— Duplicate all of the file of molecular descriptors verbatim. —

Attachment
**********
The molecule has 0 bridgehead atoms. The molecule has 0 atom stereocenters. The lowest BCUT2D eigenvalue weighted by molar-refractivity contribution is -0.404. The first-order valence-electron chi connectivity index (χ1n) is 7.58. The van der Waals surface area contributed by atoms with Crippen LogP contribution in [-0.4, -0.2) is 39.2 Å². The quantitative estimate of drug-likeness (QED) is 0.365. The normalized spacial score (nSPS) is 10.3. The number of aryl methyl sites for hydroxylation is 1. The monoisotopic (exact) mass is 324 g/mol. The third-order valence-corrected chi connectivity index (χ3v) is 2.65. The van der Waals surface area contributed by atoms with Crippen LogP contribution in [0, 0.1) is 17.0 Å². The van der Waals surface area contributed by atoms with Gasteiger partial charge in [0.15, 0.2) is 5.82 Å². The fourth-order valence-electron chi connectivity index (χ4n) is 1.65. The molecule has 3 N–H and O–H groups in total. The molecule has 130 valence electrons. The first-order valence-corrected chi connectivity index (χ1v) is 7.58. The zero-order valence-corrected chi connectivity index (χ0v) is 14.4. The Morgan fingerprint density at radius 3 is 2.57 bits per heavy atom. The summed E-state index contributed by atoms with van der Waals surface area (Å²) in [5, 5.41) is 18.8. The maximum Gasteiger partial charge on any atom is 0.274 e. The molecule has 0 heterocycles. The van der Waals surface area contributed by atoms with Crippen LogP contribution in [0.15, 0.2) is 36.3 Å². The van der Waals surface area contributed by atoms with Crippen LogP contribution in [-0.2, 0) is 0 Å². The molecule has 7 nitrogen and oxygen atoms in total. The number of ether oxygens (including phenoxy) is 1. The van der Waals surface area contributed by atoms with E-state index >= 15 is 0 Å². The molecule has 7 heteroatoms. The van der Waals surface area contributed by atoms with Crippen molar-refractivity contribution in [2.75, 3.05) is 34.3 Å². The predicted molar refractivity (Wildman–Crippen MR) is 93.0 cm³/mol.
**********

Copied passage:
The molecule has 0 bridgehead atoms. The molecule has 0 atom stereocenters. The lowest BCUT2D eigenvalue weighted by molar-refractivity contribution is -0.404. The first-order valence-electron chi connectivity index (χ1n) is 7.58. The van der Waals surface area contributed by atoms with Crippen LogP contribution in [-0.4, -0.2) is 39.2 Å². The quantitative estimate of drug-likeness (QED) is 0.365. The normalized spacial score (nSPS) is 10.3. The number of aryl methyl sites for hydroxylation is 1. The monoisotopic (exact) mass is 324 g/mol. The third-order valence-corrected chi connectivity index (χ3v) is 2.65. The van der Waals surface area contributed by atoms with Crippen LogP contribution in [0, 0.1) is 17.0 Å². The van der Waals surface area contributed by atoms with Gasteiger partial charge in [0.15, 0.2) is 5.82 Å². The fourth-order valence-electron chi connectivity index (χ4n) is 1.65. The molecule has 3 N–H and O–H groups in total. The molecule has 130 valence electrons. The first-order valence-corrected chi connectivity index (χ1v) is 7.58. The zero-order valence-corrected chi connectivity index (χ0v) is 14.4. The Morgan fingerprint density at radius 3 is 2.57 bits per heavy atom. The summed E-state index contributed by atoms with van der Waals surface area (Å²) in [5, 5.41) is 18.8. The maximum Gasteiger partial charge on any atom is 0.274 e. The molecule has 0 heterocycles. The van der Waals surface area contributed by atoms with Crippen LogP contribution in [0.15, 0.2) is 36.3 Å². The van der Waals surface area contributed by atoms with Crippen LogP contribution in [-0.2, 0) is 0 Å². The molecule has 7 nitrogen and oxygen atoms in total. The number of ether oxygens (including phenoxy) is 1. The van der Waals surface area contributed by atoms with E-state index >= 15 is 0 Å². The molecule has 7 heteroatoms. The van der Waals surface area contributed by atoms with Crippen molar-refractivity contribution in [2.75, 3.05) is 34.3 Å². The predicted molar refractivity (Wildman–Crippen MR) is 93.0 cm³/mol.